Billy Sunday, who became one of the greatest evangelists of his generation, received this advice as a young man: Spend fifteen minutes a day talking to God in prayer. Spend fifteen minutes a day letting God talk to you through the Bible. And spend fifteen minutes a day talking to someone else about Jesus. If you do these things, you never will be called a backslider.
That was good advice. I’ve never met a Christian who was failing spiritually and at the same time was studying the Bible diligently. You see, the Bible doesn’t just contain truth; the Bible is truth. It is the standard by which we measure all other so-called truth.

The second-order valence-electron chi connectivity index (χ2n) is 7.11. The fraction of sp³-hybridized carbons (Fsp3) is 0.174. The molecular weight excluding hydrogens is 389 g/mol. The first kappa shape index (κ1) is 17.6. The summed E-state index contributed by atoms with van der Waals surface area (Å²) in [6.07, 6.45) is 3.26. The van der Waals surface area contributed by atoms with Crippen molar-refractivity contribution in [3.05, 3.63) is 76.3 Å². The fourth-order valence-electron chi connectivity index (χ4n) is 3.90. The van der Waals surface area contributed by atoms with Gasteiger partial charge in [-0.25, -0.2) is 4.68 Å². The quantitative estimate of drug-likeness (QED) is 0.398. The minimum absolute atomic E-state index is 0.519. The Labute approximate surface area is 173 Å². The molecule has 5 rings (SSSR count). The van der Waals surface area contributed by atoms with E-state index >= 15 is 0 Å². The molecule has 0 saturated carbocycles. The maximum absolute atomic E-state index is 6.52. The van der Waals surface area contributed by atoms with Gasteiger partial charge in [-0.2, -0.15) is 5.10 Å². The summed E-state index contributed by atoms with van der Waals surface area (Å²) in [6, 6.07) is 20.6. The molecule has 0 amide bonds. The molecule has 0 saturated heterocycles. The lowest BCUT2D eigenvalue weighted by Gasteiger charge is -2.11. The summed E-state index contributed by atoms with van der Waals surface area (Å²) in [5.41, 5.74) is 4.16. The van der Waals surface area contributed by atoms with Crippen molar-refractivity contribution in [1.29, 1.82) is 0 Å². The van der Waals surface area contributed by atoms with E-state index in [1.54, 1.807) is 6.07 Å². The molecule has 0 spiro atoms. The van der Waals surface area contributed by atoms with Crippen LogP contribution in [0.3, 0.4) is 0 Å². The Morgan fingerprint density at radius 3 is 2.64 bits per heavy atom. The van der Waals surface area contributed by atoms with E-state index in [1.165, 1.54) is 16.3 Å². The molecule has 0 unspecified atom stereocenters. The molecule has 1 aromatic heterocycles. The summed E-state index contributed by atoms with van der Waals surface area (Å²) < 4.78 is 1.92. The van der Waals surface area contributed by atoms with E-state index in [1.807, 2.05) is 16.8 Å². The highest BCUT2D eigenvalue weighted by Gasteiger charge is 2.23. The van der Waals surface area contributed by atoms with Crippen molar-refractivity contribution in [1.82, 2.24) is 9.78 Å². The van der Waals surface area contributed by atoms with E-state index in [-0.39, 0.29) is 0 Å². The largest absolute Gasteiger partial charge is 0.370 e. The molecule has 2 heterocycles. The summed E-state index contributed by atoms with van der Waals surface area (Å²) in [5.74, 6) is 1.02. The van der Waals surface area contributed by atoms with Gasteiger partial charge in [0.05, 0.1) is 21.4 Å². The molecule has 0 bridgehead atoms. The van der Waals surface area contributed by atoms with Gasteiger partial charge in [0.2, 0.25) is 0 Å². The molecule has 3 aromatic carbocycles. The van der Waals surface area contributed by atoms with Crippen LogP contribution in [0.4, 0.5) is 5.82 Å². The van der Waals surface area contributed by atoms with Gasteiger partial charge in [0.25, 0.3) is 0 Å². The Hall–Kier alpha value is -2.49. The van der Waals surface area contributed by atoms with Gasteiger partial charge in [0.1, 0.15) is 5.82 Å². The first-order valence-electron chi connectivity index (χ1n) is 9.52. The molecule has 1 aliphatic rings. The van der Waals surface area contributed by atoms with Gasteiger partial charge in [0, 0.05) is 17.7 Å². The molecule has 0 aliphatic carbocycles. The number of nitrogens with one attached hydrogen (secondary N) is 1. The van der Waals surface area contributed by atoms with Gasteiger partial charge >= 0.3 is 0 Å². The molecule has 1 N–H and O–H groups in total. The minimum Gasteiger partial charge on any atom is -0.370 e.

Psalm 1 tells us, “Blessed is the man who walks not in the counsel of the ungodly, nor stands in the path of sinners, nor sits in the seat of the scornful; but his delight is in the law of the Lord, and in His law he meditates day and night” (Psalm 1:1–2 NKJV). The word meditate means to ponder, to think it over. Sometimes we read the Bible with no comprehension. We see it as a religious duty.
You may read three chapters a day, but if that doesn’t affect your life, if you don’t understand what you’re reading, then you’d be better off reading three verses. It’s possible to read the Bible out of pure duty and not remember anything. Or maybe you read the Bible like a self-help book. The Bible is much more than that. It is the very Word of God, and we should read it that way.
Success or failure in the Christian life is dependent on how much of the Bible we get into our hearts and minds on a daily basis and how obedient we are to it.